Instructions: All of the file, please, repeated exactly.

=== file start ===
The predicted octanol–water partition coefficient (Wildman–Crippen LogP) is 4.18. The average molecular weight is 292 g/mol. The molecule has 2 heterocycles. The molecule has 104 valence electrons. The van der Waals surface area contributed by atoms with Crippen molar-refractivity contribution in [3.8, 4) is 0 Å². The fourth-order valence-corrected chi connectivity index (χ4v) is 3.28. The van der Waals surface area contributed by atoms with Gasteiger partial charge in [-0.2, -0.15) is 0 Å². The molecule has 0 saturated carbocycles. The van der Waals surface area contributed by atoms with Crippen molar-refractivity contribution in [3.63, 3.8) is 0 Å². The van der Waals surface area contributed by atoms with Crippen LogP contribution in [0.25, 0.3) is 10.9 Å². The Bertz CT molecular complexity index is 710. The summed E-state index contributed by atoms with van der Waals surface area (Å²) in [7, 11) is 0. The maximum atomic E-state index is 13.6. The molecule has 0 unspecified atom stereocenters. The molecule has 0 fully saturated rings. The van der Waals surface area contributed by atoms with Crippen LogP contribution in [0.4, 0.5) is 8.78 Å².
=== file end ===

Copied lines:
The predicted octanol–water partition coefficient (Wildman–Crippen LogP) is 4.18. The average molecular weight is 292 g/mol. The molecule has 2 heterocycles. The molecule has 104 valence electrons. The van der Waals surface area contributed by atoms with Crippen molar-refractivity contribution in [3.8, 4) is 0 Å². The fourth-order valence-corrected chi connectivity index (χ4v) is 3.28. The van der Waals surface area contributed by atoms with Gasteiger partial charge in [-0.2, -0.15) is 0 Å². The molecule has 0 saturated carbocycles. The van der Waals surface area contributed by atoms with Crippen molar-refractivity contribution in [3.63, 3.8) is 0 Å². The van der Waals surface area contributed by atoms with Crippen LogP contribution in [0.25, 0.3) is 10.9 Å². The Bertz CT molecular complexity index is 710. The summed E-state index contributed by atoms with van der Waals surface area (Å²) in [7, 11) is 0. The maximum atomic E-state index is 13.6. The molecule has 0 unspecified atom stereocenters. The molecule has 0 fully saturated rings. The van der Waals surface area contributed by atoms with Crippen LogP contribution in [0.4, 0.5) is 8.78 Å².